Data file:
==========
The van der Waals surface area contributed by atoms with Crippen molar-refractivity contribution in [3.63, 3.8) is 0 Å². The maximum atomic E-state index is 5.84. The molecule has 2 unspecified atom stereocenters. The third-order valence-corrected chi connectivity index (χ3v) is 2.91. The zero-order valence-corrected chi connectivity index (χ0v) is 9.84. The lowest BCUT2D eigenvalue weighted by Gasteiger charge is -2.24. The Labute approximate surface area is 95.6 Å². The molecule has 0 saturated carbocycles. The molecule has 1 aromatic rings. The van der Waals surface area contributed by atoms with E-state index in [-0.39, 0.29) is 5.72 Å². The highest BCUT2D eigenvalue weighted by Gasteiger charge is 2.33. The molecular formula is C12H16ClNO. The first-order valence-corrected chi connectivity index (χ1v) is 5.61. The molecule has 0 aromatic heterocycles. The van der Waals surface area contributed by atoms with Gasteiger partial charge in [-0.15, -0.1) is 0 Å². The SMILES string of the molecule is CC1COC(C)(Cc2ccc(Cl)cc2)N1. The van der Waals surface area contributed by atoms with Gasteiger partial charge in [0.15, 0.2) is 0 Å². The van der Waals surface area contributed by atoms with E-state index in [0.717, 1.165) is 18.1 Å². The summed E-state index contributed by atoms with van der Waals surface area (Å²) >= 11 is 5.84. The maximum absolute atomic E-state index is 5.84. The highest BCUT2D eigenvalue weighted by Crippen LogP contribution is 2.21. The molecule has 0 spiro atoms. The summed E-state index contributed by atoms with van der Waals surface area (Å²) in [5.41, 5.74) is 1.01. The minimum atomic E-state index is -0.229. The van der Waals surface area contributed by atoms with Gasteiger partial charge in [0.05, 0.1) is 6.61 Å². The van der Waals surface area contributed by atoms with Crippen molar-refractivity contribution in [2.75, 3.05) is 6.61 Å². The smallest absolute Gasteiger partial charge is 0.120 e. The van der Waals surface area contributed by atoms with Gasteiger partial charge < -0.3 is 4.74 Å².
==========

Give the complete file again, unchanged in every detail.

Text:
The van der Waals surface area contributed by atoms with Crippen molar-refractivity contribution in [3.63, 3.8) is 0 Å². The maximum atomic E-state index is 5.84. The molecule has 2 unspecified atom stereocenters. The third-order valence-corrected chi connectivity index (χ3v) is 2.91. The zero-order valence-corrected chi connectivity index (χ0v) is 9.84. The lowest BCUT2D eigenvalue weighted by Gasteiger charge is -2.24. The Labute approximate surface area is 95.6 Å². The molecule has 0 saturated carbocycles. The molecule has 1 aromatic rings. The van der Waals surface area contributed by atoms with E-state index in [-0.39, 0.29) is 5.72 Å². The highest BCUT2D eigenvalue weighted by Gasteiger charge is 2.33. The molecular formula is C12H16ClNO. The first-order valence-corrected chi connectivity index (χ1v) is 5.61. The molecule has 0 aromatic heterocycles. The van der Waals surface area contributed by atoms with Gasteiger partial charge in [-0.15, -0.1) is 0 Å². The SMILES string of the molecule is CC1COC(C)(Cc2ccc(Cl)cc2)N1. The van der Waals surface area contributed by atoms with Gasteiger partial charge in [0.15, 0.2) is 0 Å². The van der Waals surface area contributed by atoms with E-state index in [0.717, 1.165) is 18.1 Å². The summed E-state index contributed by atoms with van der Waals surface area (Å²) >= 11 is 5.84. The maximum absolute atomic E-state index is 5.84. The highest BCUT2D eigenvalue weighted by Crippen LogP contribution is 2.21. The molecule has 0 spiro atoms. The summed E-state index contributed by atoms with van der Waals surface area (Å²) in [5.41, 5.74) is 1.01. The minimum atomic E-state index is -0.229. The van der Waals surface area contributed by atoms with Gasteiger partial charge in [0.05, 0.1) is 6.61 Å². The van der Waals surface area contributed by atoms with Crippen molar-refractivity contribution in [2.75, 3.05) is 6.61 Å². The smallest absolute Gasteiger partial charge is 0.120 e. The van der Waals surface area contributed by atoms with Gasteiger partial charge < -0.3 is 4.74 Å².